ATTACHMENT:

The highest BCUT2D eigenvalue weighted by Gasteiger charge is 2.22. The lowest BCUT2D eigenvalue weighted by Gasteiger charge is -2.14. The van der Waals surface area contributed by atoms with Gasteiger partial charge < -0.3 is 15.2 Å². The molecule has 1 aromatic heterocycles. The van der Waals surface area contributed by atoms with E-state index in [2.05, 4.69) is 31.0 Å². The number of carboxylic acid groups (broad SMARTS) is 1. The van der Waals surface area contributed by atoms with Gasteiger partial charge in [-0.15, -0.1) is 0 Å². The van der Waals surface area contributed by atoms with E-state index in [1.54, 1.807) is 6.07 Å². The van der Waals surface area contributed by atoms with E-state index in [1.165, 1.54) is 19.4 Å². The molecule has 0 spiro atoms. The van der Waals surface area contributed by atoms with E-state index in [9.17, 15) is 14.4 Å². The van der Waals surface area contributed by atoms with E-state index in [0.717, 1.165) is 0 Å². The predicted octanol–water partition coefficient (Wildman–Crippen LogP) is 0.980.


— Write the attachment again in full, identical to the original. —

The highest BCUT2D eigenvalue weighted by Gasteiger charge is 2.22. The lowest BCUT2D eigenvalue weighted by Gasteiger charge is -2.14. The van der Waals surface area contributed by atoms with Gasteiger partial charge < -0.3 is 15.2 Å². The molecule has 1 aromatic heterocycles. The van der Waals surface area contributed by atoms with E-state index in [2.05, 4.69) is 31.0 Å². The number of carboxylic acid groups (broad SMARTS) is 1. The van der Waals surface area contributed by atoms with Gasteiger partial charge in [-0.15, -0.1) is 0 Å². The van der Waals surface area contributed by atoms with E-state index in [1.54, 1.807) is 6.07 Å². The van der Waals surface area contributed by atoms with E-state index in [1.165, 1.54) is 19.4 Å². The molecule has 0 spiro atoms. The van der Waals surface area contributed by atoms with E-state index in [9.17, 15) is 14.4 Å². The van der Waals surface area contributed by atoms with E-state index in [0.717, 1.165) is 0 Å². The predicted octanol–water partition coefficient (Wildman–Crippen LogP) is 0.980.